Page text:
What is peering
Peering is the exchange of data - typically on a cost-neutral basis
All kinds of networks like carriers, Internet Service Providers (ISPs) and network operators, need to exchange data in order for the Internet to work. The data exchange is either agreed on a bilateral payment basis (for transit/upstream) or on a typically cost-neutral basis, also known as peering.
Usually, peering takes place at Internet Exchanges (IXs or Internet Exchange Points, IXPs). This is where the participating networks come together. At DE-CIX in Frankfurt, for example, more than 1000 networks are connected to peer with each other.
Every microsecond counts for surfing, streaming, uploading, and downloading
Because these networks exchange their data with one another on the spot, the data does not need to take long routes to the next point where, by chance, both networks – or the transit providers of the respective networks – are located in the same data center and have a direct fiber-optic interconnection. In this way, the participants save on the costs for long routes (transit), can use one single connection to peer with hundreds of networks rather than needing hundreds of single connections, and the data packets reach their destination much more quickly. This is an advantage for Internet users, because every microsecond counts for surfing, streaming, uploading, and downloading.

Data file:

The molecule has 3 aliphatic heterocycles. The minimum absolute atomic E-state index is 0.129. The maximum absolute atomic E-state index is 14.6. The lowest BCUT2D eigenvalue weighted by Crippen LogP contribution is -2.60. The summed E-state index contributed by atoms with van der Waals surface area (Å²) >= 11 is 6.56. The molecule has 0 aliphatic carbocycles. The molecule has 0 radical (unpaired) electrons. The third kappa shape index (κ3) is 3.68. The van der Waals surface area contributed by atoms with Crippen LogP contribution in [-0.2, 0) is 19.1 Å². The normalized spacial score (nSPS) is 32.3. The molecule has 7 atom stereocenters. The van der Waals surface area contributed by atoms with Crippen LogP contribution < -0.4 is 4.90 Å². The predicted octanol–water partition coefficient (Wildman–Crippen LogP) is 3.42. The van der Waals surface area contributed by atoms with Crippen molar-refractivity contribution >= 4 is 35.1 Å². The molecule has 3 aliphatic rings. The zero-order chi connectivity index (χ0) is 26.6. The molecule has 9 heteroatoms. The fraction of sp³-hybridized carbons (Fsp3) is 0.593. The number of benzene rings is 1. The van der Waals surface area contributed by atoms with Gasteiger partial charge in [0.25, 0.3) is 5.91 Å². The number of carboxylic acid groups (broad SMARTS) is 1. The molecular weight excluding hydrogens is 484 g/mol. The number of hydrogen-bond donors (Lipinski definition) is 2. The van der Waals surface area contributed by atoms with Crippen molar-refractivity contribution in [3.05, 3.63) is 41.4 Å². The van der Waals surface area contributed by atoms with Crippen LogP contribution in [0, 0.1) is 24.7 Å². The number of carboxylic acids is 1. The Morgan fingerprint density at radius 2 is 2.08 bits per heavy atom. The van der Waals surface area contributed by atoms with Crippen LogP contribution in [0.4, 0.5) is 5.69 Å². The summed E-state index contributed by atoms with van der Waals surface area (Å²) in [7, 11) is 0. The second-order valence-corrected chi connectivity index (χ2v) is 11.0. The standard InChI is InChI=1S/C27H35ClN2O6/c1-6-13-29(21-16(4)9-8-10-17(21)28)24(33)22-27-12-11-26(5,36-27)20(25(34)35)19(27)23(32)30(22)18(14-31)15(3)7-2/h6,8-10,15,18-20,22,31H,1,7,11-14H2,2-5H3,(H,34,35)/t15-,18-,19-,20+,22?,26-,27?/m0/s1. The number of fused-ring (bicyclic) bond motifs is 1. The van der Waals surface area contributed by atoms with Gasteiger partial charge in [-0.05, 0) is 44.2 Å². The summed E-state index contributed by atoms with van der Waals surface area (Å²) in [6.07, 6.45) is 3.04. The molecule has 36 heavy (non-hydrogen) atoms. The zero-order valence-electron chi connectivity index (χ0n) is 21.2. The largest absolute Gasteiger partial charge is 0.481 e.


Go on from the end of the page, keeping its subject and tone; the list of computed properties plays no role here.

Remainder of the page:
Transmitting up to 400 Gigabits per second
At the heart of an Internet Exchange are the switches, to which the networks are connected, each via their own port. Many networks have very large ports that can transmit up to 400 Gigabits per second, and most networks have more than just one, to ensure redundancy.
If, for example, an Internet user sends a search query from a computer via an Internet search engine (for example Google, as shown in the diagram on the left), this data travels over the port of the user‘s Internet service provider (for example, Vodafone, as shown in the diagram) over the switch and directly to the search engine operator, rather than taking a detour over cables that stretch halfway across the continent (or even around the globe).
Maximum distribution is key to redundancy
Internet Exchanges like the DE-CIX platforms are distributed over numerous data centers within a metro region. For example, DE-CIX in Frankfurt is accessible in over 30 data centers. As a result, DE-CIX can guarantee high security against outages and high availability, and DE-CIX customers reach all connected networks regardless of which data center they are in. This is why the Internet Exchange DE-CIX Frankfurt has been available without a single platform-wide outage for more than 10 years.
Through the simultaneous, direct connection to anywhere up to several hundred networks, connected networks can avoid congested transit routes and can transmit the data cost efficiently via the most direct route. As a whole, the network quality of all networks connected to the Internet Exchange improves through the direct transmission and the associated substantially shorter routes taken by data packets.